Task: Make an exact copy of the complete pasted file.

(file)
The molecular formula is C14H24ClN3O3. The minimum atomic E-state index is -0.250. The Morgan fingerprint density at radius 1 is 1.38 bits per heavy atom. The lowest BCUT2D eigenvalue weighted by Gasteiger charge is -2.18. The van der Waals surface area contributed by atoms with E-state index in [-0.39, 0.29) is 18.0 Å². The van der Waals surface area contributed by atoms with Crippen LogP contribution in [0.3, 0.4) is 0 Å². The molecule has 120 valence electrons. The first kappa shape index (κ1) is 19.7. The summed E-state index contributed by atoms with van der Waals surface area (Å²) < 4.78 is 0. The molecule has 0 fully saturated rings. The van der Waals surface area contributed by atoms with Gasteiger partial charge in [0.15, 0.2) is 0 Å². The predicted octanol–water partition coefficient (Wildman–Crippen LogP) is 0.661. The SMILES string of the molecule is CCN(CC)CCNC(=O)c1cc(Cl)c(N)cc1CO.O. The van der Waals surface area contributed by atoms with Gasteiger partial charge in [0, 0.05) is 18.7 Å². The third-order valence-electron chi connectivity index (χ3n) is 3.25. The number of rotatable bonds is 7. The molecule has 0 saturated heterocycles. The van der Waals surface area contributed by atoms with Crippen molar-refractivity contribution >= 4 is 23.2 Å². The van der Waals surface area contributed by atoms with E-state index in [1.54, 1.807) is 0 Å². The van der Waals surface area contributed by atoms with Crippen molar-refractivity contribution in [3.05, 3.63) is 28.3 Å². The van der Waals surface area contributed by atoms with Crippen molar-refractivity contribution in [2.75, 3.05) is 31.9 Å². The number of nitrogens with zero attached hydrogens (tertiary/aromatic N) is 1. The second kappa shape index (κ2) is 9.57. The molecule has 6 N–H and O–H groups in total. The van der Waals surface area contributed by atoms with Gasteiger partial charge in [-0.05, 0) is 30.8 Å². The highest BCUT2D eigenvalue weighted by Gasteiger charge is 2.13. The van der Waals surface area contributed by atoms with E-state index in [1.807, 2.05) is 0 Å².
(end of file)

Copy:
The molecular formula is C14H24ClN3O3. The minimum atomic E-state index is -0.250. The Morgan fingerprint density at radius 1 is 1.38 bits per heavy atom. The lowest BCUT2D eigenvalue weighted by Gasteiger charge is -2.18. The van der Waals surface area contributed by atoms with E-state index in [-0.39, 0.29) is 18.0 Å². The van der Waals surface area contributed by atoms with Crippen LogP contribution in [0.3, 0.4) is 0 Å². The molecule has 120 valence electrons. The first kappa shape index (κ1) is 19.7. The summed E-state index contributed by atoms with van der Waals surface area (Å²) < 4.78 is 0. The molecule has 0 fully saturated rings. The van der Waals surface area contributed by atoms with Gasteiger partial charge in [0.15, 0.2) is 0 Å². The predicted octanol–water partition coefficient (Wildman–Crippen LogP) is 0.661. The SMILES string of the molecule is CCN(CC)CCNC(=O)c1cc(Cl)c(N)cc1CO.O. The van der Waals surface area contributed by atoms with Gasteiger partial charge in [0, 0.05) is 18.7 Å². The third-order valence-electron chi connectivity index (χ3n) is 3.25. The number of rotatable bonds is 7. The molecule has 0 saturated heterocycles. The van der Waals surface area contributed by atoms with Crippen molar-refractivity contribution >= 4 is 23.2 Å². The van der Waals surface area contributed by atoms with E-state index in [1.54, 1.807) is 0 Å². The van der Waals surface area contributed by atoms with Crippen molar-refractivity contribution in [3.05, 3.63) is 28.3 Å². The van der Waals surface area contributed by atoms with Crippen molar-refractivity contribution in [2.75, 3.05) is 31.9 Å². The number of nitrogens with zero attached hydrogens (tertiary/aromatic N) is 1. The second kappa shape index (κ2) is 9.57. The molecule has 6 N–H and O–H groups in total. The van der Waals surface area contributed by atoms with Gasteiger partial charge in [-0.05, 0) is 30.8 Å². The highest BCUT2D eigenvalue weighted by Gasteiger charge is 2.13. The van der Waals surface area contributed by atoms with E-state index in [1.807, 2.05) is 0 Å².